Canadian engineering students win Microsoft Imagine Cup with smartARM prosthetic

49 teams representing 33 countries competed for a $85,000 cash prize a $50,000 Microsoft Azure grant and a mentoring session with Microsoft CEO Satya Nadella.

0 August 8, 2018
by DE Staff

Undergraduates Hamayal Choudhry from UOIT and Samin Khan from U of T demonstrating their smartARM prosthetic, which won the Imagine World Cup Finals this year.

Two Canadian university students recently won the Microsoft Imagine World Cup with their smartARM invention-a robotic arm utilizing AI technology to help adjust it’s grip.

Out of 3,000 submissions, 49 teams representing 33 countries competed for a $85,000 cash prize as well as a $50,000 Microsoft Azure grant. Ultimately it was Hamayal Choudhry, a second-year mechatronics student from the UOIT and Samin Khan, a third-year computer science student at the University of Toronto who took first place.

“If you just take, for instance, your hands and your arms, you don’t often realize just how pervasive they are to your physical, everyday inter-activity with the world,” Khan said during their final pitch to the judges.

smartARM relies on a camera embedded in the palm of the prosthetic and then calculates the necessary pressure and force need to grip or rotate and object. For example: the camera would understand there’s a pen, apple or a key lying around, and adjust the grip accordingly.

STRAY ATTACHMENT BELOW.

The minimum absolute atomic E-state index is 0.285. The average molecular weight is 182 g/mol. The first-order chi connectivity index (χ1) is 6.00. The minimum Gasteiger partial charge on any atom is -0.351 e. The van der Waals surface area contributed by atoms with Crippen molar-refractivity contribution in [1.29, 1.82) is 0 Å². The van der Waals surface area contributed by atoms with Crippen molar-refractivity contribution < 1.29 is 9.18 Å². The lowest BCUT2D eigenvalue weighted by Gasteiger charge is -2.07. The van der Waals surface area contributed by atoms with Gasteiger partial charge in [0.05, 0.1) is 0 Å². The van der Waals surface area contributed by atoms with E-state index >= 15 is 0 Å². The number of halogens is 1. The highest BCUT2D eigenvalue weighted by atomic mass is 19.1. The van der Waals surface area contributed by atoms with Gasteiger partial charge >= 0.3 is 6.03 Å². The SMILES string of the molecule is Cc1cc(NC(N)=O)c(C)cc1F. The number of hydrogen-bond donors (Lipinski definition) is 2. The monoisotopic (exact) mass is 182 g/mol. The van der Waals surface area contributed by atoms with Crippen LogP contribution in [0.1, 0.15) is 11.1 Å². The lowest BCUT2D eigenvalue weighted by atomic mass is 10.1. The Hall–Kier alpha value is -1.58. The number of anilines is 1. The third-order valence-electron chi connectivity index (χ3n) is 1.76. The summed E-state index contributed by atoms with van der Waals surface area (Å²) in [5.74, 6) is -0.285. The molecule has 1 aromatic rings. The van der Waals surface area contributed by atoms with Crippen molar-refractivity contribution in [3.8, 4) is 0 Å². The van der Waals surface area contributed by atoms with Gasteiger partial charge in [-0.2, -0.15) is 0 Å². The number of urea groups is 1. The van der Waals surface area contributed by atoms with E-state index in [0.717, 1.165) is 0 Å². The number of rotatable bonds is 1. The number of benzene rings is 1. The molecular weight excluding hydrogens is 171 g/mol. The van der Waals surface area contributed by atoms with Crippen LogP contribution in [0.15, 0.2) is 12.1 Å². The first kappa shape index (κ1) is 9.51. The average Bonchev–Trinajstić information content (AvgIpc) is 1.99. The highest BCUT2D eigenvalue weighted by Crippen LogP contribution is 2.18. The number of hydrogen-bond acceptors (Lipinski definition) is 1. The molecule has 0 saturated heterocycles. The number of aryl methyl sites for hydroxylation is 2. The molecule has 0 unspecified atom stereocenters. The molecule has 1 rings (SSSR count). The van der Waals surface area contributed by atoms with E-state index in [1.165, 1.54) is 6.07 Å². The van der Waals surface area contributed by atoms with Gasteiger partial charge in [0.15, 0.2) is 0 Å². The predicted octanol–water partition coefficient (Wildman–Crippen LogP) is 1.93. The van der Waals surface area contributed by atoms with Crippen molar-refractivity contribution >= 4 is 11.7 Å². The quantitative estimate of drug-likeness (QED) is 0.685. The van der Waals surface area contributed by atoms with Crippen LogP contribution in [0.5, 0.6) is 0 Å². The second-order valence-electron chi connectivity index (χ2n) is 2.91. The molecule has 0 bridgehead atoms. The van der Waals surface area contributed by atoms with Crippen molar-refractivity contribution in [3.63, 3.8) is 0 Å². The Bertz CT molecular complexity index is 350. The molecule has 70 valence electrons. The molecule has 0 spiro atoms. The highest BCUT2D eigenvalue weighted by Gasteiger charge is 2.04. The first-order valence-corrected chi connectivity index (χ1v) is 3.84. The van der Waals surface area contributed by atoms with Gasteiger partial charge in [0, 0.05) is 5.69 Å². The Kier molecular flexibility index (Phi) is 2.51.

The beauty of the design is that through machine learning, smartARM improves with the user over time, collecting and storing data through a cloud-based platform so that if they switch to a new model, all the prerequisite data is ready and available. Additionally the smartARM comes with a 3D-printed forearm that activates the grip through the flexing of upper arm muscles.

Choudhry mentioned the forearm activation in their pitch, stating “It doesn’t activate the grip right away – it’s waiting for a cue from a muscle sensor.”

Annalisa, a congenital amputee in Toronto, helped the team create the smartArm. Most prosthetics are cosmetic only, and provide little function, and robotic arms are simply cost prohibitive for the one million hand amputees globally. The team’s smartARM expects to close this gap with the device costing about $100.

Outside of the monetary prize, the duo was awarded a mentoring session with Microsoft CEO Satya Nadella.


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